When I open up the new issue of Rubbish, the magazine lovingly produced by the Lim family, a literal mom-and-pop operation in Singapore, pure joy beams back at me from the pages. Whatever theme the mother, father, son, and daughter team tackles in each biannual issue, they do it with such obvious care and painstaking consideration for the particulars that you can’t help but be swept up in their enthusiasm. In the last issue, we met the Lim family patriarch (issue five was a touching ode to Pann Lim’s recently deceased father), and this issue takes a markedly lighter turn with a focus on food.

Packaged in a Chinese take-out box and hidden beneath a layer of specially-made to-go bags, utensils, and a thick postcard printed with a photo-realistic image of Yangzhou Fried Rice with Chinese Sausage, getting to the actual magazine is half the fun. The issue itself is meticulously printed; the cover alone achieves a visual trick that’s tough to describe. The single book is comprised of six mini-booklets increasing in size, and saddle-stitched together so perfectly that “Rubbish” reads seamlessly when printed over three separate covers.

The stories and recipes within the self-described “Emojious Odyssey of the Glutinous Omnivores” read like a love song to Singapore’s vast culinary delights, from humble home-cooked meals of tinned “Tulip” meat and eggs to the city’s long-standing late-night hawker markets, to fancy white napkin burgers. A word of warning to any parent with squeamish children, seeing pictures of the 13-year-old Renn and 10-year-old Aira sucking down the blackened yolks of century eggs will leave you sick with envy for such adventurous children the next time you’re scraping trace mustard off the burger bun of your teary-eyed son or daughter who didn’t order theirs plain until it was too late.

If you read the issue (which is written and edited by Claire, the mom) like you eat a meal, then the fake-out fried rice is course number one. The second course Emoji Amuse-bouche, four full pages of teeny food emoji stickers. Food and face emojis feature prominently in this issue, used both purposely to visually depict food and feelings, and decoratively in the many photo-collages that illustrate the stories. I had hoped for a few whimsical, custom Lim family emojis, but no such luck. According to Pann, “The fun was using existing emojis to express how we felt about our food and stories. At times we couldn’t find the most appropriate emoji, but that’s the fun part, because it gets a little silly and unpredictable, and that pushes us to think more. We particular like our Holycrap emoji logo…which is made from a praying hand and poop emoji.”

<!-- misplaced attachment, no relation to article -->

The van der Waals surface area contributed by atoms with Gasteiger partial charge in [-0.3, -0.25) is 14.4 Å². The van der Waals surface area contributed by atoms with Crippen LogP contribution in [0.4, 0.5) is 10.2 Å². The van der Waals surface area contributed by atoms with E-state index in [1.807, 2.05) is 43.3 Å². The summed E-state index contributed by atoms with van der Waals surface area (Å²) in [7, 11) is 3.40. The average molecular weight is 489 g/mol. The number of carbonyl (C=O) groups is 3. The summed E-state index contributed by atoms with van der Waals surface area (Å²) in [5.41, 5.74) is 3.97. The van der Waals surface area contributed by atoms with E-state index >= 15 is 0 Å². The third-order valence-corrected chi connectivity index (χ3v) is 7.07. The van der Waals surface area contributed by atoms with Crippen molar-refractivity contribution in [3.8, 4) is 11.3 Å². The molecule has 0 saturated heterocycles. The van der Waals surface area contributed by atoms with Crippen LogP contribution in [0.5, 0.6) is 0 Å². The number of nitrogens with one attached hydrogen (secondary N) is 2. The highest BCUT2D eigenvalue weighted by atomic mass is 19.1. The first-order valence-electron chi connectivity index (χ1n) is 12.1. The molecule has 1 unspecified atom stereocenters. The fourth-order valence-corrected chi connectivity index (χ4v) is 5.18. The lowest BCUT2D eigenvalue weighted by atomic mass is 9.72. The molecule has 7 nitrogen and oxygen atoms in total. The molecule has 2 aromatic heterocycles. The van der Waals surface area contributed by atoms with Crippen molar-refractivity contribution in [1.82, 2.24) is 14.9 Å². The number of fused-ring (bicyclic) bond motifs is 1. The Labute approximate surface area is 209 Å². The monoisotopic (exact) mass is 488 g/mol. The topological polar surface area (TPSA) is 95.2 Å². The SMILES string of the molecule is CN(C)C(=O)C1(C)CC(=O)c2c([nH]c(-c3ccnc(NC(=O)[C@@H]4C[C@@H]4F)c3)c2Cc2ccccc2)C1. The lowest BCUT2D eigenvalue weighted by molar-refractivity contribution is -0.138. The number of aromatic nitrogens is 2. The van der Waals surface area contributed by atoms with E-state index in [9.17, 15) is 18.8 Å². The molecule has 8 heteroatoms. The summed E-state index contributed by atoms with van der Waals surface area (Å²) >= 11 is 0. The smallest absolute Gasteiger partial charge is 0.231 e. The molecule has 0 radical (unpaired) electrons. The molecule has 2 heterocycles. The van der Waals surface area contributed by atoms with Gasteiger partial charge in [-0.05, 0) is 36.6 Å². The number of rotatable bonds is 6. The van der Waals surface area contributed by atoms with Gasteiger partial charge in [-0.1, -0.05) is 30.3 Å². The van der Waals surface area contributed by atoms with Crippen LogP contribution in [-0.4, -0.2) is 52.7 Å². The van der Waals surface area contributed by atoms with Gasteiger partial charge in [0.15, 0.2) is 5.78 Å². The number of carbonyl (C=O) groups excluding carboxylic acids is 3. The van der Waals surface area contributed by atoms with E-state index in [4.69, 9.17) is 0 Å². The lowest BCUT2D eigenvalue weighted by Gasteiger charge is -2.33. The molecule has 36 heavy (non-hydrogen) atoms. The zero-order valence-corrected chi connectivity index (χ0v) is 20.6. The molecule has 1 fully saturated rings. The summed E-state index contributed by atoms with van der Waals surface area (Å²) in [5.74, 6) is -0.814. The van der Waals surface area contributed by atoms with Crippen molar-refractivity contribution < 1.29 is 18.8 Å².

Third course is Tomato Ketchup Mee Pok Senang, a.k.a. ketchup noodle soup, the sound of which makes me want to barf emoji. But what follows is not the recipe from my personal hell but an interview with Uncle Fu, a street vendor who’s been selling the stuff (in addition to more palatable dishes) for over 40 years. He drops some knowledge on Renn and Aira when they interview him, like “Retirement is not good for the mind. If I retire suddenly I think it will be easy for me to get dementia or something.” Solid advice.

Our fourth course is Canned Food Haikus, odes to favorite preserved foods, including S&W Olives (“Olives my dearest / Drowning inside a glass jar / I shall rescue you!”) and Maille Gherkins (“Life without gherkins / so unimaginable / so terrifying”).

We get to the meat of our menu in the fifth course, Happy Accidents and Free-style Meals, a longer section of photo-illustrated recipes that I will 100% never make. But hey, one person’s Horse Urine Century Eggs are another’s Spaghetti Bolognese. And did I mention how cute these damn kids are in the pictures? Renn and Aira are either going to open the next Shopsins or the next Fat Duck; it could really go either way at this point. Their favorites range from a more-or-less traditional oxtail stew to the scary-sounding Heart Attack Bee Hoon, a bowl of pig trotters and noodles so fatty and oily Pann’s heart doctor cautions him against it.

Our sixth and final course is Important Meals and Memories, a photo-essay of notable meals the Lim’s have eaten together over the years, from special occasion birthday treats to Heart Surgery Sashimi, a flashback to Pann’s reward for getting a clean bill of health from his heart doctor. (Are you sensing a theme here?) There’s a dessert in this last section too, if you like to end your meals that way. Though I hate to break it to you it’s something called Sweet Soup.

I may not be eating with the Lim’s any time soon, but I’ll definitely line up for whatever the fun-loving foursome cook up next. And Pann, chill out with some veg, okay?